# perform multiple write operations with record
end

Logidze.with_full_snapshot do
  record.touch
end

Associations versioning

Logidze also supports associations versioning. This feature is disabled by default (due to the number of edge cases). You can learn more in the wiki.

Dealing with large logs

By default, Active Record selects all the table columns when no explicit select statement specified.

That could slow down queries execution if you have field values which exceed the size of the data block (typically 8KB). PostgreSQL turns on its TOAST mechanism), which requires reading from multiple physical locations for fetching the row's data.

If you do not use compaction (generate logidze:model ... --limit N) for log_data, you're likely to face this problem.

Logidze provides a way to avoid loading log_data by default (and load it on demand):

class User < ActiveRecord::Base
  # Add `ignore_log_data` option to macros
  has_logidze ignore_log_data: true
end

If you want Logidze to behave this way by default, configure the global option:

# config/initializers/logidze.rb
Logidze.ignore_log_data_by_default = true

# or

# config/application.rb
config.logidze.ignore_log_data_by_default = true

However, you can override it by explicitly passing ignore_log_data: false to the ignore_log_data. You can also enforce loading log_data in-place by using the .with_log_data scope, e.g. User.all.with_log_data loads all the users with log_data included.

The chart below shows the difference in PG query time before and after turning ignore_log_data on. (Special thanks to @aderyabin for sharing it.)

If you try to call #log_data on the model loaded in such way, you'll get nil. If you want to fetch log data (e.g., during the console debugging)–use user.reload_log_data, which forces loading this column from the DB.

Handling records deletion

Unlike, for example, PaperTrail, Logidze is designed to only track changes. If the record has been deleted, everything is lost.

If you want to keep changes history after records deletion as well, consider using specialized tools for soft-delete, such as, Discard or Paranoia.

See also the discussion: #61.

Handling PG exceptions

By default, Logidze raises an exception which causes the entire transaction to fail. To change this behavior, it's now possible to override logidze_capture_exception(error_data jsonb) function.

For example, you may want to raise a warning instead of an exception and complete the transaction without updating log_data.

Related issues: #193

Upgrading

We try to make an upgrade process as simple as possible. For now, the only required action is to create and run a migration:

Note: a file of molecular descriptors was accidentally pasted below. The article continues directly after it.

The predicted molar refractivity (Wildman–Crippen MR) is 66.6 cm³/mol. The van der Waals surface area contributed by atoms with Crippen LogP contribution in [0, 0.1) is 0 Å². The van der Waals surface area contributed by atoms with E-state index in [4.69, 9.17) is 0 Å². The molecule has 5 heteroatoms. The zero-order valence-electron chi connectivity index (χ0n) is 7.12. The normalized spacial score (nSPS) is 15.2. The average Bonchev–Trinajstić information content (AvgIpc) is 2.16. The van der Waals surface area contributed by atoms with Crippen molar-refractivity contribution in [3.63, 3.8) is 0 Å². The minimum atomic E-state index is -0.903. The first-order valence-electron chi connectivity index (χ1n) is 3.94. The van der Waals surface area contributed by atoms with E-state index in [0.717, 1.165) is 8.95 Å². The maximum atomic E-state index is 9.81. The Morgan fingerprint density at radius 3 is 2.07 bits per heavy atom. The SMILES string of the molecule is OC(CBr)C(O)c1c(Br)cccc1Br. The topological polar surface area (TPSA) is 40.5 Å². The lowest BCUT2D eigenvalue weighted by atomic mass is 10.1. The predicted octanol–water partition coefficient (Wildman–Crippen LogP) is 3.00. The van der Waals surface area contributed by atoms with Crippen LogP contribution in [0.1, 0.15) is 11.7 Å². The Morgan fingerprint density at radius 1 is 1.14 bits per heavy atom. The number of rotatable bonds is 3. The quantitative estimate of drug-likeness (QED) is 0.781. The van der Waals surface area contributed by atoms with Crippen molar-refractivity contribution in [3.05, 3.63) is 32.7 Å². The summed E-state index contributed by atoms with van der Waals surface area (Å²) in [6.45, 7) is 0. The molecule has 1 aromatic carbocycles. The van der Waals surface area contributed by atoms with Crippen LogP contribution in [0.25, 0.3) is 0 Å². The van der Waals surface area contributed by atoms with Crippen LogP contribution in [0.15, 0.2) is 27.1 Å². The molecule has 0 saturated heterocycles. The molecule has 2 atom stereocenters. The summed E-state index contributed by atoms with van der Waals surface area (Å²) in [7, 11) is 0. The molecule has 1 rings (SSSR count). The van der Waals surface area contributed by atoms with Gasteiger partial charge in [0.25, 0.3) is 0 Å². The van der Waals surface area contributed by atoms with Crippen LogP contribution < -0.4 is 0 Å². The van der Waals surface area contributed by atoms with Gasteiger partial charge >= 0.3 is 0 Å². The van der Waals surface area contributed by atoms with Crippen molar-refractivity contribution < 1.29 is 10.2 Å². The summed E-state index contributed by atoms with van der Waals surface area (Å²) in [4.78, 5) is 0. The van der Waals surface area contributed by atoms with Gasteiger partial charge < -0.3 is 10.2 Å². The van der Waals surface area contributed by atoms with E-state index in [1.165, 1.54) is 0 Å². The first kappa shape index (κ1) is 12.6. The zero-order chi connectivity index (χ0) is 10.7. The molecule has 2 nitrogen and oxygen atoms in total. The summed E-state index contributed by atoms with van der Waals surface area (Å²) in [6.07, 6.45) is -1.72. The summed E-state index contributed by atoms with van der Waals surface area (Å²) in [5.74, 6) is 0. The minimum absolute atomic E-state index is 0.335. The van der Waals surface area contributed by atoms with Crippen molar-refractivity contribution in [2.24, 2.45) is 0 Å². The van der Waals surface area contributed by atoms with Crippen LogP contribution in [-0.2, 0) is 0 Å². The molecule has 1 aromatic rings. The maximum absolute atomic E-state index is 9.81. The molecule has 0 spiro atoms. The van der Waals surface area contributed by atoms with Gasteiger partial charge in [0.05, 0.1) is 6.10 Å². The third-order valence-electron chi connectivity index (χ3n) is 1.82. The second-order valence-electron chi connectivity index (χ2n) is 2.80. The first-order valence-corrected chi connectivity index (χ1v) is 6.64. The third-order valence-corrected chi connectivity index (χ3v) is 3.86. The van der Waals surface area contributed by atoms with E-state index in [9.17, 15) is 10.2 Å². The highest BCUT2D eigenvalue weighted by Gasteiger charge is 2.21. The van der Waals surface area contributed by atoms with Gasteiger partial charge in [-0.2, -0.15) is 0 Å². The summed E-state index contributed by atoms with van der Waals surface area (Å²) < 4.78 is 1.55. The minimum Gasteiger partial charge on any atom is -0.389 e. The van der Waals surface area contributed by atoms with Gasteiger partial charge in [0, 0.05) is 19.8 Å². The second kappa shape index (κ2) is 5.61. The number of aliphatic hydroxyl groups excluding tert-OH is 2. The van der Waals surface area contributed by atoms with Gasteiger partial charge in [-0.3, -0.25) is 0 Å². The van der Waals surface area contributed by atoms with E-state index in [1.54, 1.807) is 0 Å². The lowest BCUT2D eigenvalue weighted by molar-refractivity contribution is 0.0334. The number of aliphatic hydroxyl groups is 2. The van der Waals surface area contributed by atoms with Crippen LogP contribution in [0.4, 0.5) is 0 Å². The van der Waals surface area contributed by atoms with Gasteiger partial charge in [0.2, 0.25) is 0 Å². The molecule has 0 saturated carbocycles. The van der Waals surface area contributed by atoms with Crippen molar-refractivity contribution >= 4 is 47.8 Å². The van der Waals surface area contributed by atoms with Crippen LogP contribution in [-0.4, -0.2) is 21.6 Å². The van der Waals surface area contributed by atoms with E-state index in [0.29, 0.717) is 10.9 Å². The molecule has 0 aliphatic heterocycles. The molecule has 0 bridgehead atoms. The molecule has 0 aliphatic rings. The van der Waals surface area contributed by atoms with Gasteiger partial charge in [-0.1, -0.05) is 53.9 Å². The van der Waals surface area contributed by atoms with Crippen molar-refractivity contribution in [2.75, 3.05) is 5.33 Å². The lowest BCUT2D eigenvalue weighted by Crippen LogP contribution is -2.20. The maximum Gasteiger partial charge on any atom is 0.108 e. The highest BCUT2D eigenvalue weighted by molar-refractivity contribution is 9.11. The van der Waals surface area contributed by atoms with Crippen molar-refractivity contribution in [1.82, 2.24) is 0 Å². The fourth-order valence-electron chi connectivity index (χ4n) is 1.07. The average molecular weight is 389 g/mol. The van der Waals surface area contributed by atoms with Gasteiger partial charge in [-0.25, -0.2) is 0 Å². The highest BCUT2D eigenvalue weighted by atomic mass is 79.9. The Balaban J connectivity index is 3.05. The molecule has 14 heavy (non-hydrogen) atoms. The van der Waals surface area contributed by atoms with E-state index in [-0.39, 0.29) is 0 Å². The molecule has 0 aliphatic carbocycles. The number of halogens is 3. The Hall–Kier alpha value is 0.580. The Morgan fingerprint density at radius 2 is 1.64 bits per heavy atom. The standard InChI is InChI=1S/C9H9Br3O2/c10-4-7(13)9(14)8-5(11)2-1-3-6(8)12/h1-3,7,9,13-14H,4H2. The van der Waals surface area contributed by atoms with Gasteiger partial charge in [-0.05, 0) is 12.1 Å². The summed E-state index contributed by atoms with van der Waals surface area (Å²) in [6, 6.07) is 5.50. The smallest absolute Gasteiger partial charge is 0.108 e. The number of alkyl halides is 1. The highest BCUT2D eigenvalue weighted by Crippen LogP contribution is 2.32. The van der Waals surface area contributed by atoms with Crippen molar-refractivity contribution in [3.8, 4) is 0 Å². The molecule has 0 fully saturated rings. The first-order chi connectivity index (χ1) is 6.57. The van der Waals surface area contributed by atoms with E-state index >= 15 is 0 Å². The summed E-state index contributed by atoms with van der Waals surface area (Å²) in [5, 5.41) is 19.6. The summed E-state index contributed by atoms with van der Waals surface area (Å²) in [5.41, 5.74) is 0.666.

bundle exec rails generate logidze:install --update

This updates core logdize_logger DB function. No need to update tables or triggers.

NOTE: When using fx, you can omit the --update flag. The migration containing only the updated functions would be created.

If you want to update Logidze settings for the model, run migration with --update flag:

bundle exec rails generate logidze:model Post --update --only=title,body,rating

You can also use the --name option to specify the migration name to avoid duplicate migration names:

$ bundle exec rails generate logidze:model Post --update --only=title,body,rating --name add_only_filter_to_posts_log_data

    create db/migrate/20202309142344_add_only_filter_to_posts_log_data.rb

Pending upgrade check [Experimental]

Logidze can check for a pending upgrade. Use Logidze.on_pending_upgrade = :warn to be notified by warning, or Logidze.on_pending_upgrade = :raise if you want Logidze to raise an error.

Upgrading from 0.x to 1.0 (edge)

Schema and migrations

Most SQL function definitions have changed without backward compatibility. Perform the following steps to upgrade:

Re-install Logidze: bundle exec rails generate logidze:install --update.

Re-install Logidze triggers for all models: bundle exec rails generate logidze:model <model> --update.

NOTE: If you had previously specified whitelist/blacklist attributes, you will need to include the --only/--except option as appropriate. You can easily copy these column lists from the previous logidze migration for the model.

Remove the include Logidze::Migration line from the old migration files (if any)—this module has been removed.

Rewrite legacy logidze migrations to not use the #current_setting(name) and #current_setting_missing_supported? methods, or copy them from the latest 0.x release.

API changes

The deprecated time positional argument has been removed from #at and #diff_from methods. Now you need to use keyword arguments, i.e., model.at(some_tome) -> model.at(time: some_time).

Log format

The log_data column has the following format:

{
  "v": 2, // current record version,
  "h": // list of changes
    [
      {
        "v": 1,  // change number
        "ts": 1460805759352, // change timestamp in milliseconds
        "c": {
            "attr": "new value",  // updated fields with new values
            "attr2": "new value"
            },
        "r": 42, // Resposibility ID (if provided), not in use since 0.7.0
        "m": {
          "_r": 42 // Resposibility ID (if provided), in use since 0.7.0